In another exceptional case non-dalit family accepted a dalit bride after some time. Although Santosh Giri and Mamita Nepali married without family approval their marriage ended in a positive note since the family had accepted them and there was a harmonious relation between them. Mamita and Santosh were both highly educated while Santosh’s father held an esteemed position of justice at the Supreme Court (FEDO 2063BS). By accepting a dalit bride the family has won a high regard from the dalit community. It could also be exemplary for other non-dalit families in depicting family’s understanding towards inter-caste marriage. Probably because of the family status it did not face ostracism from the society also. The couple now lives in a foreign country and that could also have eased the pressure on the family to ostracize the couple especially the daughter-in-law, from the kinship network. It could also be argued that apart from family understanding socio-economic status of the family itself—the power, education, and occupation—all contributed to the acceptance of this hypergamous couple. But there are majority of hypergamous cases where education and occupation of couples did not contribute to family’s acceptance of the marriage. In that sense this case can be called exceptional.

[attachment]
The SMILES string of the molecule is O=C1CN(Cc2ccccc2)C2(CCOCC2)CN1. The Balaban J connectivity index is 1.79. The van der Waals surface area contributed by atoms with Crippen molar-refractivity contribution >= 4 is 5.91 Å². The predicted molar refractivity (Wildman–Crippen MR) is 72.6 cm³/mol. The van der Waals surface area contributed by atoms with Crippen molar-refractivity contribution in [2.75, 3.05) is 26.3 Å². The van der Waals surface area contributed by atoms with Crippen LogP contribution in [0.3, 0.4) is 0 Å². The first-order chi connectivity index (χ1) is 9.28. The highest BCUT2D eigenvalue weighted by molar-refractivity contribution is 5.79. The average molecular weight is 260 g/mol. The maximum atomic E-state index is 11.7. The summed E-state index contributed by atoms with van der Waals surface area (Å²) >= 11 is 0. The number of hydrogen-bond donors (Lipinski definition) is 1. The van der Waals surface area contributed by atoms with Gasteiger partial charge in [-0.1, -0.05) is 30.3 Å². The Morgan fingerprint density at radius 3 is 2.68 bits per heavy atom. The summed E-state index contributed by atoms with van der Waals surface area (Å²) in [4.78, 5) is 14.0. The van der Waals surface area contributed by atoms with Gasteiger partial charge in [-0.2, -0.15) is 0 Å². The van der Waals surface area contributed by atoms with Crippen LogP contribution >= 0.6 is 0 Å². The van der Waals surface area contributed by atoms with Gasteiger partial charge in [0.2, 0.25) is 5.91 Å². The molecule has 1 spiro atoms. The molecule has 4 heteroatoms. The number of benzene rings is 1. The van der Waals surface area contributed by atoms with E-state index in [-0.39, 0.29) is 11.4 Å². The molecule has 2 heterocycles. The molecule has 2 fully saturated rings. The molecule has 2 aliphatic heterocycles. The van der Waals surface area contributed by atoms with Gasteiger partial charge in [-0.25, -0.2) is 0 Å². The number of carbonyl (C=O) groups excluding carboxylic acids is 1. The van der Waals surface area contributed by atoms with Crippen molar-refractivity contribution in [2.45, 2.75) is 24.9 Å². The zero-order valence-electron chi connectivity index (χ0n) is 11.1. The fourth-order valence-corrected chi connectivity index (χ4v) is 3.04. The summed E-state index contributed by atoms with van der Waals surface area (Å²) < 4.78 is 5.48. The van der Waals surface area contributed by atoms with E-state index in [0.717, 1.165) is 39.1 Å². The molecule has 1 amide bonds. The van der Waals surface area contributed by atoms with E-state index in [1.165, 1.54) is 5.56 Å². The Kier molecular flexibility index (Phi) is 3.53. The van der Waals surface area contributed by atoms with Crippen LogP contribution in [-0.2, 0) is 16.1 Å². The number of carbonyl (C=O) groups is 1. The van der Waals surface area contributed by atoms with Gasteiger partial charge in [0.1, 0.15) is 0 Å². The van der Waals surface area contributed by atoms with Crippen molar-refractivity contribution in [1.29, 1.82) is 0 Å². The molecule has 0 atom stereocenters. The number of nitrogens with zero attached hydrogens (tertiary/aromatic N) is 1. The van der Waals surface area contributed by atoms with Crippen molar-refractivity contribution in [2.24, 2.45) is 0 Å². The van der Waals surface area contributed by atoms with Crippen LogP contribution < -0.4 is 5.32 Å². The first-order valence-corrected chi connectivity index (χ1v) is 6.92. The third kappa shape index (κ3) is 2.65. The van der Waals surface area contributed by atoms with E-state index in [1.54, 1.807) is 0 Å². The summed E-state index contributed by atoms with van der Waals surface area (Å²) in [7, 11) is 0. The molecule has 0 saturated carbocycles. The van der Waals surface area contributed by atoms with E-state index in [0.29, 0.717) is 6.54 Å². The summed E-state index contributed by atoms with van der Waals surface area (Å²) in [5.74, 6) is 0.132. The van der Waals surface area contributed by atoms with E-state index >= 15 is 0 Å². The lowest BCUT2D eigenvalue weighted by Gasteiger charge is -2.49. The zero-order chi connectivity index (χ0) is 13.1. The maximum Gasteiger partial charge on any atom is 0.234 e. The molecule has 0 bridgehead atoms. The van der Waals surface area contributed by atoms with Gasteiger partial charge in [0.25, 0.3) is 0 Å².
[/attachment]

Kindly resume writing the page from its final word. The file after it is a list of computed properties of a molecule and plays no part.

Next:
Regarding tolerance of inter-caste marriage between dalits and non-dalits, it is the same in urban as well as in rural areas. There are some exceptional cases where families have accepted inter-caste marriage such as that of Santosh Giri and Mamita Nepali and Madan Khatri and Laxmi Sarki. But the later’s family got ostracised by the community. There is the case of Arjun Simkhada and Podeni Rijal (Kami) who were living in the natal family in the outskirt of Kathmandu.
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